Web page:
Arizona Attorney General

Mark Brnovich



Your Warranty Rights Under Federal Law

When purchasing a new vehicle, as a consumer you have certain rights under the Magnuson-Moss Warranty Act.  The Act, which was passed by Congress in 1975, establishes requirements for entities that provide warranties, including automobile manufacturers.  Under the law, the warranty must be available to you before you make the purchase.

What is a warranty? 

A warranty is a promise by a manufacturer to stand behind its product or to repair certain defects over a set period of time. The warranty covers the costs associated with repairs or replacements specified in the agreement (or promise) during this period.

What are your rights under the Magnuson-Moss Warranty Act?

As a consumer, the Magnuson-Moss Warranty Act provides you with the flexibility to choose your own mechanic or retail chain shop for auto repairs and maintenance.  In other words, you cannot be denied warranty coverage on your new vehicle just because you had maintenance or repairs done by someone other than the dealer.  However, the manufacturer or dealer may require consumers to use select repair facilities if the repair services are provided to consumers free of charge under the warranty. 

Similarly, you cannot be denied warranty coverage for using “aftermarket” or recycled parts unless the manufacturer or dealer requires specific parts that are provided free of charge under your warranty.  The manufacturer or dealer may also deny coverage if it can demonstrate that the use of your own mechanic or aftermarket parts caused the damage in a warranty claim.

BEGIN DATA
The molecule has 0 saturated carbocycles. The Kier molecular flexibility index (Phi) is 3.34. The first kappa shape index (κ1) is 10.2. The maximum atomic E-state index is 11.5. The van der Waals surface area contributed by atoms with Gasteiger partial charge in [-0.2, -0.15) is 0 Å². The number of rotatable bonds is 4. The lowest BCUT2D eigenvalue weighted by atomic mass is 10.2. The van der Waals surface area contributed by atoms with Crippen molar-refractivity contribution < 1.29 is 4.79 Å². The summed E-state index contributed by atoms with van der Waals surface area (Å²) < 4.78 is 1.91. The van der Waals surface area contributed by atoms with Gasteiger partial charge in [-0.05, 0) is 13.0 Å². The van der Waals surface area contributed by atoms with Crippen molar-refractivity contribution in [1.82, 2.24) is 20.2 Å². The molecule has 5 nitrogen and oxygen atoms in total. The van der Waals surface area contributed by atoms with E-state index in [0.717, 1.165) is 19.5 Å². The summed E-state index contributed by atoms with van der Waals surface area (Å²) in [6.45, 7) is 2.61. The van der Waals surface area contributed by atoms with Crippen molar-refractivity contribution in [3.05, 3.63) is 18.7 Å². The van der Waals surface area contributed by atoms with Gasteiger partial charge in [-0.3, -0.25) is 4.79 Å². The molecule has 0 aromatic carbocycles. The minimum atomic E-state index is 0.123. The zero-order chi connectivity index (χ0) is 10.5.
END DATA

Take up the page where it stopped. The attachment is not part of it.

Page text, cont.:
When purchasing a new vehicle, what should you do to avoid warranty issues?

• Ask to read the warranty prior to finalizing your purchase.  If you have questions, ask the dealer for clarification.

• Be aware of the warranty period.  If issues arise, get them checked before your warranty expires.

• Keep up to date with service and follow the manufacturer’s recommended schedule.  A manufacturer may void a warranty for failure to service your vehicle.

• Keep all service records.  If you ever need to use your warranty, the dealer or manufacturer may request your maintenance records.

You can find more information on the Magnuson-Moss Warranty Act at

If you believe your warranty claim has been unfairly denied, file a complaint with our office at